Wow, I never imagined a world where this delicate and rare candle transparency would have sold for $450! I love the photos this fine seller included, as I’ve always had difficulty imagining how this was supposed to be used. The one in my collection appears on page 44. It is in near-mint condition. I’d be thrilled to sell it for $375 plus shipping. Any takers?
This very large diecut was produced by Beistle beginning in 1932. It is exceptionally hard to find in near-perfect condition primarily because of its size and irregular border. Based on close scrutiny of the many photos provided, I feel this is one of the very best ones of this design I've seen in many years, if not ever. The colors look undimmed and the borders appear perfect aside from that bit of tape at the hanging hole. Wow!
05/03 Update: This sold for $634.99, roughly double SGV.
This large perched owl diecut was produced by Beistle for numerous seasons beginning in 1932. It is one of the set of large, scalloped-edged diecuts they issued. (Others are a broomed witch flying over a town, an arched-back clack cat, a seated black cat and the very elusive skeleton walking through a graveyard.) All except the last one listed surface enough that sustainable guide value is not often exceeded and then by modest amounts. SGV for this embossed item is $180. Be careful not to overpay except, at times, for very rare items or items in near-mint or better condition.
This is a great image and part of a set of five scalloped-edged, sizable diecuts Beistle began producing in 1932. Given their large size, these typically surface in poor condition. This one seems pretty nice. (Tape residue on the reverse doesn't bother me at all.) The rarest one from the set of 5 is the skeleton walking through the graveyard. It has been several years since one has surfaced. It sold for ~$3400.
I saw that this seller had a number of these scalloped-edged diecuts up for sale and immediately wondered if the ever-so-elusive skeleton in the graveyard might have been one of them. Alas, it wasn't. However, this particular one of the arched-back black cat was in remarkably clean condition, yet sold for only $120. (The listing showed that an offer was accepted on the original BIN price of $150. That offer was $120.) The buyer got a very good deal!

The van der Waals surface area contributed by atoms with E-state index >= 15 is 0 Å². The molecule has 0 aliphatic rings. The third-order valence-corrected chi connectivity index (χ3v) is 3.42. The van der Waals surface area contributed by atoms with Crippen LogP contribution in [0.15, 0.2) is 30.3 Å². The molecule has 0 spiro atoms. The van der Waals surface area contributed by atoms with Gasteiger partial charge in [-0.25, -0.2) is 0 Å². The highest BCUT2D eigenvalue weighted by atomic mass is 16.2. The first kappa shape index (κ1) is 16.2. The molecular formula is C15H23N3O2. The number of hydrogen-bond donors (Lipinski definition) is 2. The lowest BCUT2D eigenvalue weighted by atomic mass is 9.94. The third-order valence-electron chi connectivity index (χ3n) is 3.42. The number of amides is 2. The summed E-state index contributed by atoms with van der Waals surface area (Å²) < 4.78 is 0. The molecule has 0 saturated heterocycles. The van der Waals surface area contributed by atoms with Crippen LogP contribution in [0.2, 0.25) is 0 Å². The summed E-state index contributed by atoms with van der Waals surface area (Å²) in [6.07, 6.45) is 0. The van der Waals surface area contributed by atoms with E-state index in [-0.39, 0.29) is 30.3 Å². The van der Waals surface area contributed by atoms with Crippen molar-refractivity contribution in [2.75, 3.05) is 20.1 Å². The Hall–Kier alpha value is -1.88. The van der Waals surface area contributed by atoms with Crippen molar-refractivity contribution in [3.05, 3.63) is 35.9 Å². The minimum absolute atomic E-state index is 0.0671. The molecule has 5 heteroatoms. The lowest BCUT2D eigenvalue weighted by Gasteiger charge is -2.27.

Given the enormity of this diecut and its scalloped edges, the condition issues the seller points out are insignificant. Beistle made a group of five of these large, scalloped-edged diecuts beginning in the early 1930s. (This cat, a broomed witch, an arched-backed cat and an owl all appear on pages 149-150.) Of the five, one design almost never surfaces - the skeleton in the graveyard shown on page 137. Even though all five were marketed for many years, the skeleton is so coveted that the last time one surfaced, in October of 2014, it sold for ~$3500. I have yet to hear a theory as to its rarity that makes sense.
HOLY TOLEDO, BATMAN! I almost fell right off my chair when I saw this come up. This is, for many, many collectors THE holy grail Beistle diecut. Instructively, in just the few hours since its listing, the price has reached $710. I project it will zoom much, much further into the stratosphere. Here is what I have to say about this superb diecut in my third edition, made at the zenith of Beistle's creative powers:
A touch of mystery swirls around this object. All the catalogs I have examined, Beistle publications and the many ones put out by wholesalers over the years, indicate this embossed diecut was sold as one of a set of four. There were five large diecuts with scalloped edges made beginning in the early 1930s. (The other four can be seen in Diecuts.) Some catalogs show that at times this skeleton in the graveyard was sold with the seated cat while others show it was at times sold with the arched-back cat. The others, owl and broomed witch, remain constants. The point is that the skeleton in the graveyard is itself a constant in these publications, so why doesn’t it ever turn up? I finally landed the one in the collection quite reasonably when it was improperly lotted in an auction in 2010. Two have popped up on Ebay, both quite damaged. Other than that, zilch! This is a large, colorful and eye-catching design measuring 18.5” h x 11.75” w. Look at how the branches of the Wizard of Oz-like trees end in creatures. Dark and creepy! This killer item is valued at $1,800 to $2,000.
10/03 Update: I'm still reeling by what this ultra-rare and eminently desirable diecut brought - $3,350 - far eclipsing sustainable guide value. Like with anything else, if another in this condition were to surface in the short/medium term, the price would be notably lower as the number of players at this level is relatively small. Bravo to both the seller and buyer. What a ride watching this auction was!